Land Estate Papers...

The records generated by the management of landed estates are a major source of genealogical information.

The best collection of Irish estate papers is housed in the Public Record Office of Northern Ireland. A two-volume Guide to Landed Estate Papers is available for consultation in the Public Search Room. It is arranged by county with the estate collections listed alphabetically according to the name of the landowning family.

A brief synopsis of what is available is provided for each estate collection along with reference numbers. For several of the larger estates there are excellent records. For many of the smaller estates, however, there are relatively few records available for inspection in the Public Record Office of Northern Ireland.

Some categories of estate papers are more useful to genealogists than others. Title deeds are concerned with the legal ownership of an estate, and are generally of limited value to genealogists. The same can be said of mortgages. Wills and marriage settlements usually refer only to the members of the landowner’s family. However, rentals, leases, lease books, maps and correspondence can all be extremely useful to those searching for their ancestors within landed estate records.

Rentals, rent rolls or rent books record rent payments made by a tenant to his landlord. They are generally arranged by year (rents were usually paid half-yearly) or with several years covered by the same volume. The information provided will usually be limited to the name of the tenant, the extent and location of his holding and the rent payable by him. Occasionally rentals are annotated with a change in occupancy, and the reason for it is sometimes noted.

A lease granted by a landlord to a tenant gave him the right to occupy the property for a specific period of time. Two copies of the lease were usually prepared; the original lease was signed by the landlord and kept by the tenant. The counterpart was signed by the tenant and kept by the landlord. A lease was usually for a term of years, 21 or 31 being quite common, but leases for three lives were in fairly widespread use. A three-life lease expired when all the three persons named in the lease died.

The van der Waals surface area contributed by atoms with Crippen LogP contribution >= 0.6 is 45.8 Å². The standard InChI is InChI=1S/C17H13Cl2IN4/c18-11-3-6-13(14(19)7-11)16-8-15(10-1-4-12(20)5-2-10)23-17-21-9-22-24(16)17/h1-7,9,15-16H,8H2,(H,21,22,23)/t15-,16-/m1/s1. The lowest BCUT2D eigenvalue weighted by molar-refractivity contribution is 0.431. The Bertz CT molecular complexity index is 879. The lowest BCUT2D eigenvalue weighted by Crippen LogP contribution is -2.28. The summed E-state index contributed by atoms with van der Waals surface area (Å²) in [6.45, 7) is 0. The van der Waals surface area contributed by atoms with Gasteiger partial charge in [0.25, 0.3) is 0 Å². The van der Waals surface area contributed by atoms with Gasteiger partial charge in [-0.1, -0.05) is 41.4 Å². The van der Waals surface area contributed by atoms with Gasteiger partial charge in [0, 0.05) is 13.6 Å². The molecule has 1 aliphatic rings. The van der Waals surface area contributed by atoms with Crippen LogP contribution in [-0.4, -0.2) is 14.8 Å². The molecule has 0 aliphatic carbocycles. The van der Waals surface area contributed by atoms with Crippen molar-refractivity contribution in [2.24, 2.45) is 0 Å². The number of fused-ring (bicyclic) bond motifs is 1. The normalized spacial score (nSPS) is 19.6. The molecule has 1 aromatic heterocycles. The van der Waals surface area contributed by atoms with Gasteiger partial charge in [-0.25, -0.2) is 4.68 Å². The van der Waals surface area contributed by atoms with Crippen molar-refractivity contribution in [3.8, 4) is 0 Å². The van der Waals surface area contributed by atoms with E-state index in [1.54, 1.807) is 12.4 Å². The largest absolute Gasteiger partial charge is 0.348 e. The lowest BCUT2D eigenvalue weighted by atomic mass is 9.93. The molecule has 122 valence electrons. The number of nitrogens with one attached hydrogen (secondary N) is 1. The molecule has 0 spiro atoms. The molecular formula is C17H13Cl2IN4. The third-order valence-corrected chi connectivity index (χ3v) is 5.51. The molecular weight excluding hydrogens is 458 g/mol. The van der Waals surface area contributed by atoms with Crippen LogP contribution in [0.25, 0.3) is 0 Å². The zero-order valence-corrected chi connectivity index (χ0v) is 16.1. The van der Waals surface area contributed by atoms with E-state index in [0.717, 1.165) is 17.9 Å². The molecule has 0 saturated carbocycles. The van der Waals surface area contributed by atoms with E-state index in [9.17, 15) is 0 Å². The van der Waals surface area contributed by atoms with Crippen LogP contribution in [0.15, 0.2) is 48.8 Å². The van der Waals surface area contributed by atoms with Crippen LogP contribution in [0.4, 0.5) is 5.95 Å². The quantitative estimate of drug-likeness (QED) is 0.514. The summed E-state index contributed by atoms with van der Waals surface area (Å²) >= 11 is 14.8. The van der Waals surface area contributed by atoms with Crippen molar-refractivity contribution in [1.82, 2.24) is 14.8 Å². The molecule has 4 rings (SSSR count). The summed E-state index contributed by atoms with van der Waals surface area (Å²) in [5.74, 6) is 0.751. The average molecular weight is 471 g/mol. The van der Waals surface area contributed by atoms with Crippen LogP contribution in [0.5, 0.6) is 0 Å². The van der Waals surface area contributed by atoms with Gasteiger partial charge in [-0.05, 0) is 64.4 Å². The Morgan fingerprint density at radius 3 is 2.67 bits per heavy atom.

Three-life leases are very useful for genealogists because a tenant often named members of his family (particularly sons and grandsons) as the lives. When new lives were inserted details of age and relationship were often included and it is possible to work out when the old life died.

Lease books can be among the most useful of estate papers as far as genealogy is concerned. They record in condensed form the same sort of information contained in the original leases, such as the name of the lessee, the location and extent of the holding and the rent payable on it. Generally covering an entire estate, they can be a much quicker way of finding information on a tenant farmer than searching through several bundles of leases.

Maps form an important element in most estate collections. These show the property of the landlord, who employed a surveyor to illustrate the extent of his land and the more important features on his estate. Maps come in all shapes and sizes and can be coloured or roughly etched in black and white. The correspondence between a landlord and his agent can be of immense genealogical value. Not only does it include details of the day-to-day running of the estate, but mention is often made of those who worked on the estate.

Many of those who occupied smallholdings will not appear in estate collections because they did not lease their ground directly from the landlord. Instead their few acres were sublet to them by another farmer. While landlords were firmly opposed to the practice of subletting they found it very difficult to stamp out. It does, however, make it almost impossible to identify such people in the historical record. Occasionally they will turn up in correspondence if a landlord was trying to do something about subletting on his estate.